Well, as yet nothing has arrived on the mat to suggest I have been named in the New Years honours list. It could be an oversight, a loss in the post or some other technical hitch, so I haven’t given up hope just yet. In any event I’m over joyed to note that Richard Starkey, better known to legions of admirers as Ringo, has been awarded a Knighthood. Nothing less would have been enough to pay tribute to his classic musical renditions, such as the great Yellow Submarine, sung by us all when we take a bath I’m sure, and his equally great acting skills, surely warranting an Oscar, in the brilliant film of the twentieth century, A Hard Day’s Night. Yes, these were gifts to humanity that should forever be treasured.
Shoveler on Killy Lake (Jan)
Mute Swan on Killy Lake (Jan)
Now then, time restraints have prevented me from completing the end of year blog that I had planned, so I have decided to include a few images that bring back very good memories to me of time spent during 2017 and I’ll also add a few short comments.
Long stay LBB Gull at North Shields Fish Quay (Jan) whilst watching Iceland and Glaucous Gulls
Wagtail at Druridge (Feb) whilst watching Shore Larks and Twite
Ferruginous Duck on Killy Lake (Mar)
Little Owl at Druridge (Jul)
Out for lunch with a friend (early summer)
I have begun with some images of local sightings, a couple that show Killingworth Lake can look good when caught in perfect light. Sightings in Northumberland this year have also included species such as Pacific Diver (a lifer), a pity it came to a sad end, Bee Eater, White winged Black Tern, and of course the Hawfinches. I have a keen interest in the history of ornithology and had looked forward to attending a talk at the NHSN concerning Northumbria born Canon Henry Baker Tristram. Unfortunately, the talk was cancelled but I more than made up for this by reading the book by WG Hale called Sacred Ibis which coverers the life, travels and collecting of the Canon. A great read especially for local birders. I have on occasions heard the term hard core birder/s used, on occasions by some who think they show toughness. I personally think it a rather silly term, but I think if anyone thinks of themselves as a hard-core birder, then they need to read this book and other like it to find out what tough birding really was in the past!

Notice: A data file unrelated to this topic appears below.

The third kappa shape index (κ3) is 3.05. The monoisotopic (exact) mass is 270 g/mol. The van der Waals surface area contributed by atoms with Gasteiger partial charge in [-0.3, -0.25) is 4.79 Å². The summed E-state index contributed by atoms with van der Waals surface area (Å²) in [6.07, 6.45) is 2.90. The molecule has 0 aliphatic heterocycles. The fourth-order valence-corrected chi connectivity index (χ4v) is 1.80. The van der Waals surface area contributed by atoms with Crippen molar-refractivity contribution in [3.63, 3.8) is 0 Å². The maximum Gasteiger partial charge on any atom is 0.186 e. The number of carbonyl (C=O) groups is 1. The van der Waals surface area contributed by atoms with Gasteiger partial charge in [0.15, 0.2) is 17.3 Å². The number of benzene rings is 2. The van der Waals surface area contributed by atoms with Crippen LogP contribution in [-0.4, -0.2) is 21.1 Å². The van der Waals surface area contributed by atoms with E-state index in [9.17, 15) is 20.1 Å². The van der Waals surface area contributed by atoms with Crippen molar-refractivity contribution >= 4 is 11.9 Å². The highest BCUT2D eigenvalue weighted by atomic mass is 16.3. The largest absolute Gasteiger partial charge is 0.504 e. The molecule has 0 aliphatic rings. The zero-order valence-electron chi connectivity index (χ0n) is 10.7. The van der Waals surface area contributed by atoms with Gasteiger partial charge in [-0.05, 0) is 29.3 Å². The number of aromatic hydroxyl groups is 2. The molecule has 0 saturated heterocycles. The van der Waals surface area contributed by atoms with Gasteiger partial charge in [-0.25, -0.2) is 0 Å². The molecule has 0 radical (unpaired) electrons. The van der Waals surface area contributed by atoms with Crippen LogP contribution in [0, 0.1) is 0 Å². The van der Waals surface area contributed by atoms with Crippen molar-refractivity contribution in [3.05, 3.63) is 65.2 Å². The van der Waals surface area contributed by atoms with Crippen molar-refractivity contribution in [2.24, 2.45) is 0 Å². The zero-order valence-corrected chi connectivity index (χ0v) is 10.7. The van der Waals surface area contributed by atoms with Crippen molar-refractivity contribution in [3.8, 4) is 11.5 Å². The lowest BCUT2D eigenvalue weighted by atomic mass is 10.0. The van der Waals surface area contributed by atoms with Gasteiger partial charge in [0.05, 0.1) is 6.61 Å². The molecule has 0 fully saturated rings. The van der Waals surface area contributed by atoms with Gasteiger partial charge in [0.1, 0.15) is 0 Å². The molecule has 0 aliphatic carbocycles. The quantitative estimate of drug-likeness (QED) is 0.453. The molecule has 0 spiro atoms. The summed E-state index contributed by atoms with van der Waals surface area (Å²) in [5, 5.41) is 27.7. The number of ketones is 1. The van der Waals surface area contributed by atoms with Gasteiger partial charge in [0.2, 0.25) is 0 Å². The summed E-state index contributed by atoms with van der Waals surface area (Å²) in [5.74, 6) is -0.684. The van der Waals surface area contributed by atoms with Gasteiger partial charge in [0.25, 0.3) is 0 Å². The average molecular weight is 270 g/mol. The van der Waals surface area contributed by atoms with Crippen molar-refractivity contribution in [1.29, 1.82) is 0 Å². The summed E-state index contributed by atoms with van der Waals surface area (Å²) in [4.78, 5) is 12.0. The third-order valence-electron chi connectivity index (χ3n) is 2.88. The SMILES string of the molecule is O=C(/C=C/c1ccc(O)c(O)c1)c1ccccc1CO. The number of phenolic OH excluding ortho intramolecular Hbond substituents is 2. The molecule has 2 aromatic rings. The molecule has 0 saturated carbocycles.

Ural Owl, Sweden (Jun)
Dotterel, Sweden (Jun)
Slavonian Grebes, Sweden (Jun)
Siberian Jay, Sweden (Jun)
A Room With a View, Sweden (Jun)
Sam, Sweden (Jun)
Over the years I’ve been lucky enough to have been able to travel a fair bit, in recent years along with Sam, and the past couple of years have seen us in Finland, Norway and Sweden. This year was the turn of Sweden and some great adventures and many laughs were had along the way. I think if I had to choose one area outside of the UK to concentrate my birding and travel on I would pick Scandinavia as it offers so much without the need for tiresome long-haul travel. I’ve included a selection of images from the many taken. An account of the trip is to be found in my blog, so I won’t start to recount details again.
Common Blue Butterfy at Mull of Galloway (Jul)
Evening at Threave Castle (Jul)
Osprey at Loch Ken (Jul)
Barnacle Geese, Dumfries (Oct)
Solway Sunset, Dumfries (Oct)
Closer to home, but across the border in Dumfries and Galloway, provided me with some of my best moments of the year. Sam kindly invited me to stay as he has been working in that area. I was up there in early summer and early autumn and on both occasions had some great days of watching wildlife, whilst also learning a great deal more about the history and culture of the area. Difficult to say what the highlights were as there where many, but watching Golden Ringed Dragonflies on a red-hot day in July, an Osprey close by catching a fish at Loch Ken, Peregrine Falcons and Ospreys seen and heard calling at the same time at Threave and of course thousands of geese in the autumn where up there with the best moments.
I have found that bird watching can take you along many different routes and I have developed many interests. Whatever your interest, however far along the route you are and what ever time of life you begun, I hope that you have a very rewarding and interesting 2018.